The recent boom in medical technology advancements have led to a breakout area in FDA's purview: wellness devices. They're not quite medical devices, but they're medical adjacent. So, what's the difference?
There are fine but important distinctions between medical devices and wellness devices, and it's enough of a growing area that FDA has recently come up with guidance documents regarding them. (Though understand that they still will exercise enforcement discretion when considering these devices.)
In simplest terms, if a device isn't trying to cure, mitigate, or treat any disease, it's not a classic medical device. A wellness device can monitor health-related stats or information, but it can't make any claims regarding what that information will or won't do in regards to treatment or diagnosis of any specific disease. For instance, Fitbits are a wearable device that might monitor steps taken, sleep patterns, and the like, but they won't - and can't - claim, for instance, that monitoring these stats equates to managing diabetes. Classifying them as a wellness device acknowledges that they have a general health and wellness benefit, but these benefits cannot claim to be disease-specific.
Per a recent draft guidance document, FDA defines a wellness device or product as one that is only intended for general health and wellness and which also presents a very low risk to the user, as such:
1. Devices that are intended only for general wellness use. This means that they're a) intended to be used in a way that relates to maintaining or encouraging a general state of health or healthy activity, or b) in a way that associates the role of healthy lifestyle with helping to reduce the risk or impact of certain chronic diseases or conditions, and where it is well understood and accepted that healthy lifestyle choices may play an important role in health outcomes for the disease or condition.
2. Devices that present a very low risk to users’ safety. Think commercially available wearables, software, video games, exercise equipment, audio recordings, and the like, not those that involve implants, body modifications, or medical procedures.
Some specific examples of what wellness devices can and cannot claim, as outlined in the document, are as follows:
Okay: Claims to promote or maintain a healthy weight, encourage healthy eating, or assist with weight loss goals.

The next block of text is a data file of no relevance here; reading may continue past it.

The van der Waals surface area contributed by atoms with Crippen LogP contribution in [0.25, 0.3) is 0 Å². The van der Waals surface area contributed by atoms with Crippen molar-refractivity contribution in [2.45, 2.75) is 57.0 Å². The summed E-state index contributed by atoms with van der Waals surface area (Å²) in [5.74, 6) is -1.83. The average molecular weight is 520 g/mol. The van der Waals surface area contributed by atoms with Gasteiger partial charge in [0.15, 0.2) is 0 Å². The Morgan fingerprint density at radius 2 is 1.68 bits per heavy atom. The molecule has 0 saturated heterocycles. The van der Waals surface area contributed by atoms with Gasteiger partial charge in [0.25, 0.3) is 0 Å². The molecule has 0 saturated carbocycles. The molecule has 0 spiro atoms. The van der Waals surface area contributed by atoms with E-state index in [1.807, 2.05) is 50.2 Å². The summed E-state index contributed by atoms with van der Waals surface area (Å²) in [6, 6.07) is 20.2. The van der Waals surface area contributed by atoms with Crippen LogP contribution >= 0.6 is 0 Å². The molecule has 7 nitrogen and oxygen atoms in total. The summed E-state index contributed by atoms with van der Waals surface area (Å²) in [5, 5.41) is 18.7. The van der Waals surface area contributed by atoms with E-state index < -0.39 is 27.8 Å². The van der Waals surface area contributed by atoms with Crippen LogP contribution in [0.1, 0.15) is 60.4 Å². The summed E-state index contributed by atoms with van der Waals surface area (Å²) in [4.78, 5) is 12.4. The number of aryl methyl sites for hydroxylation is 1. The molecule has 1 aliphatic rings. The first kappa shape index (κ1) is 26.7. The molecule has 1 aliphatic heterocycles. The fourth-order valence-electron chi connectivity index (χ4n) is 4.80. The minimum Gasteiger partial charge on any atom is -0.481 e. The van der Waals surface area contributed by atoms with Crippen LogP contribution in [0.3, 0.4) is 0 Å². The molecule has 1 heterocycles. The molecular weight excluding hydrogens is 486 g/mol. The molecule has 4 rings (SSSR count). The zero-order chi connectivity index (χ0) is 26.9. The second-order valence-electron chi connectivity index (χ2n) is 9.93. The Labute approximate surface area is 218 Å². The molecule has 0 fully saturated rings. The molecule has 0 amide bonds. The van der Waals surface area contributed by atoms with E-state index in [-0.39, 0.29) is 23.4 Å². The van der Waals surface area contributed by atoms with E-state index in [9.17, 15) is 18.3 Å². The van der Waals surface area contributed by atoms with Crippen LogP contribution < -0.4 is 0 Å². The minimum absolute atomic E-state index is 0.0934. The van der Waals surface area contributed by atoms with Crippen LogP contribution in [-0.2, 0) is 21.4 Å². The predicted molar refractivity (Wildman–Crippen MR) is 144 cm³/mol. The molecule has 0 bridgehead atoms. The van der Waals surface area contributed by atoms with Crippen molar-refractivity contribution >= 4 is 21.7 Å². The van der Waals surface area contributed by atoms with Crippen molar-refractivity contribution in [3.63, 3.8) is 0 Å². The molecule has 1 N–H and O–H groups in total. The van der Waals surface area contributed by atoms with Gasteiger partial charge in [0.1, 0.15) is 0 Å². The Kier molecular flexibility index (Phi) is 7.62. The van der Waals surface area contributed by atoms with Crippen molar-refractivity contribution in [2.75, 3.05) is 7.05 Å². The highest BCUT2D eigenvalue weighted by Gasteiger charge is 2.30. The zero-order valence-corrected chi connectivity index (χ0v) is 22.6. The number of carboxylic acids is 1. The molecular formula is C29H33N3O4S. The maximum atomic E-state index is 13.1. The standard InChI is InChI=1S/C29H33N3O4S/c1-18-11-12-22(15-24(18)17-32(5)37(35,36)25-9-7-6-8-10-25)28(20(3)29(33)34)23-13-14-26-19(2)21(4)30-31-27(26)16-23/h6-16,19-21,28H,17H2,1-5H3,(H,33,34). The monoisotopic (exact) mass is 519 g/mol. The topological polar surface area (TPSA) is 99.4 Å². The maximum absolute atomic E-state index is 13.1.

Not okay: A claim that a product will treat or diagnose obesity.
Okay: Claims to improve mental acuity, instruction following, concentration, problem-
solving, multitasking, resource management, decision-making, logic, pattern recognition or eye-hand coordination.
Not okay: A claim that a computer game will diagnose or treat autism.
Okay: Claims to promote relaxation or manage stress when there is no reference to anxiety disorders or other reference to a disease or condition.
Not okay: A claim that a product helps treat anxiety.
Okay: Claims that address a specific body structure or function, such as to increase or improve muscle size or body tone, tone or firm the body or muscle, enhance cardiac function, or enhance or improve sexual performance.
Not okay: A claim that a product will treat an eating disorder, such as anorexia.
The language limitations leave it to the consumer to understand the implications of a wellness device's usage, and then decide how purposeful it is for them: wellness devices are tools, not treatments. Will monitoring your steps help you lose weight and get your diabetes under control? That's up to you, as the user (and your doctor), to decide.
Because these are limitations of language, FDA may use enforcement discretion to determine which devices are wellness vs. medical. That said, having a product classified as a wellness device without making claims of treating any disease may also provide an opportunity to have the device used, collect data, and then submit an application to be reclassified as a medical device, at which point the FDA can review and decide.
You can read more about how FDA classifies medical devices here.